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Good News, TV Guys: ComScore Found Your Missing TV Watchers

They're still watching TV -- just not on TVs. But about those cord-cutting numbers ...

Peter Kafka covers media and technology, and their intersection, at Vox. Many of his stories can be found in his Kafka on Media newsletter, and he also hosts the Recode Media podcast.

If you’re a TV programmer, you’re very worried about the recent erosion in TV ratings, which have hit networks across the board this year. The best-case scenario: People are still watching your shows, but they’re watching them in ways that aren’t properly measured, like on the Web.

That’s what Nielsen says is happening, and now comScore has a bit of data to help shore up that argument: A new survey that says the younger TV watchers are, the less likely they are to watch TV shows on actual TVs.

That may not be shocking, but it is still interesting to see the results of comScore’s self-reported poll of online users, conducted in August. For instance, millennials say they spend a third of their TV-watching time watching TV on computers, tablets and phones:

Comscore TV watching

And you can see similar trends in response to a related question, about the different devices TV users have used recently. Nearly a third of millennials say they’ve watched a TV show on their phones in the last month:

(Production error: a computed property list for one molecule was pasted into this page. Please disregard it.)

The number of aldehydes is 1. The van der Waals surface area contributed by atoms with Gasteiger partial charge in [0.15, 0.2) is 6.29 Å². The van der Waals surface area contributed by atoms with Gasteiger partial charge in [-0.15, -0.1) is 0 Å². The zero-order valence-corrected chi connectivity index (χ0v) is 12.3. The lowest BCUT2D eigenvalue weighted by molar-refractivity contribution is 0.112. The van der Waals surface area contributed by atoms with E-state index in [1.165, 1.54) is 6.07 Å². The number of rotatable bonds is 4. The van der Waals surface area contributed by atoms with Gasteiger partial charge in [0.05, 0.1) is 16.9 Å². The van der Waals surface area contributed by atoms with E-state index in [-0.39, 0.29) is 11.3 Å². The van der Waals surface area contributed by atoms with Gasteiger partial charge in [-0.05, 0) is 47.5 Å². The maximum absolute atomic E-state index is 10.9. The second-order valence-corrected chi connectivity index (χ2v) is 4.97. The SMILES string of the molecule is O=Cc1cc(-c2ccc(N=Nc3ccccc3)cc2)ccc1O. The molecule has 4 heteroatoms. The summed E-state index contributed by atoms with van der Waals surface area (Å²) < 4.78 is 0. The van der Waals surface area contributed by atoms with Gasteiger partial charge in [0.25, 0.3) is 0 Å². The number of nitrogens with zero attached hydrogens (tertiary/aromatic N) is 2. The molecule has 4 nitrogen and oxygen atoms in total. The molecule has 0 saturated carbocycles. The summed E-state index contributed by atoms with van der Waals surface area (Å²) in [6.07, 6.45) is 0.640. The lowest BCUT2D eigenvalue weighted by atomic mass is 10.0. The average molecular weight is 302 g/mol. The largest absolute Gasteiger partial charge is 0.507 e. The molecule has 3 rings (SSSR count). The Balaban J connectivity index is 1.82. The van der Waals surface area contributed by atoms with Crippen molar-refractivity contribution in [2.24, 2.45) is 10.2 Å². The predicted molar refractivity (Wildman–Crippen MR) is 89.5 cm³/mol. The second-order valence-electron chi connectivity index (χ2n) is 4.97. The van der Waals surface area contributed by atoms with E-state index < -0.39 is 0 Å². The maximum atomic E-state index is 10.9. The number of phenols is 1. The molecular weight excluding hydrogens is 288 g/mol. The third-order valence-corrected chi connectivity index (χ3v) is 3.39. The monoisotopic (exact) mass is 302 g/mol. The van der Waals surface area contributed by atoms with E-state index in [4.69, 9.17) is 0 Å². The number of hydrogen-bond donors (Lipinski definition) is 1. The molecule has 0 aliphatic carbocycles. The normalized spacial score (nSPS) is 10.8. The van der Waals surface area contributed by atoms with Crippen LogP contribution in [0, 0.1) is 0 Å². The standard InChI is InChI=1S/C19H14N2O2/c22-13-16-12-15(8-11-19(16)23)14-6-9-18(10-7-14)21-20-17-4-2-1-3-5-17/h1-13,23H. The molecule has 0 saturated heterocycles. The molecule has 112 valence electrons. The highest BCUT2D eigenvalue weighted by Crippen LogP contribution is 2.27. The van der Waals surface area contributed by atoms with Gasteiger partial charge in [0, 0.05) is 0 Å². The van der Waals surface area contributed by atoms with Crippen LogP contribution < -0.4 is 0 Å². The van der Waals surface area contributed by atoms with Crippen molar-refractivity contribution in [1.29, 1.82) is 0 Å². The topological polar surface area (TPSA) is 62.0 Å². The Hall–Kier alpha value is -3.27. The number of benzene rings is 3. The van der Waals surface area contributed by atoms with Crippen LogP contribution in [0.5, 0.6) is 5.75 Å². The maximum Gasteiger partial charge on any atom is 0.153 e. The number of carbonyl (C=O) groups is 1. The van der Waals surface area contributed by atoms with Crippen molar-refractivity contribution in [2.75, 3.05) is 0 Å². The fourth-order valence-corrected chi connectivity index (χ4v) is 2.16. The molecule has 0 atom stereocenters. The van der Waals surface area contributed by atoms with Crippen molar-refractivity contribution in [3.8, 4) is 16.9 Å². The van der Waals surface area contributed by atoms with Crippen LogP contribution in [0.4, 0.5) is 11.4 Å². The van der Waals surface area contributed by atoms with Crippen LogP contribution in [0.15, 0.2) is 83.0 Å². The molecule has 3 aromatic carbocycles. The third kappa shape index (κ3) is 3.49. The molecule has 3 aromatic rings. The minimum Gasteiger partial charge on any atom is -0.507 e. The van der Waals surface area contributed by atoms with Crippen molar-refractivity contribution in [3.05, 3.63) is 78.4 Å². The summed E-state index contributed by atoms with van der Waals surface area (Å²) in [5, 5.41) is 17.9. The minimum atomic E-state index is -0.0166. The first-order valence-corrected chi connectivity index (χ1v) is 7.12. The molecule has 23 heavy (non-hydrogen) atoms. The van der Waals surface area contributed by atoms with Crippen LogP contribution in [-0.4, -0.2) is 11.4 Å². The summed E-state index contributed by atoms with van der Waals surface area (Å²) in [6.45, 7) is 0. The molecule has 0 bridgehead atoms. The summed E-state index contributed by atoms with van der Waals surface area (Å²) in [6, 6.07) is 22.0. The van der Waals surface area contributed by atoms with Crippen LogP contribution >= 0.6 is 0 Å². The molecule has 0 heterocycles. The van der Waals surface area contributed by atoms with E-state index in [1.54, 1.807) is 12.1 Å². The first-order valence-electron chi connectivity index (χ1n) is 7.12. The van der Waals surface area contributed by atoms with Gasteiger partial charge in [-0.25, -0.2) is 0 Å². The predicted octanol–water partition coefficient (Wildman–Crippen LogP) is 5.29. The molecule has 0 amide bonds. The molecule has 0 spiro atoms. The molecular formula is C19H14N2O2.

These results are flattering to the TV guys, because it means their missing eyeballs aren’t lost, just misplaced. But even if the results are accurate, it’s hard to imagine that people who watch TV on Web-connected devices like phones and laptops aren’t also watching lots of other, non-TV video.

Meanwhile, not all of comScore’s data is that reassuring. The company says a whopping 24 percent of 18-to-34-year-olds say they’re not subscribing to pay TV. More than half of those folks — 13 percent of the total number polled — say they’ve cut the cord, while 11 percent say they’ve never had a cord, period.

If you’re a TV guy who wants to make yourself feel better about those numbers, tell yourself that it’s a self-reported online survey, so those results could be overstated. Then again, you have to tell yourself the same thing about the data that made you feel good, too.

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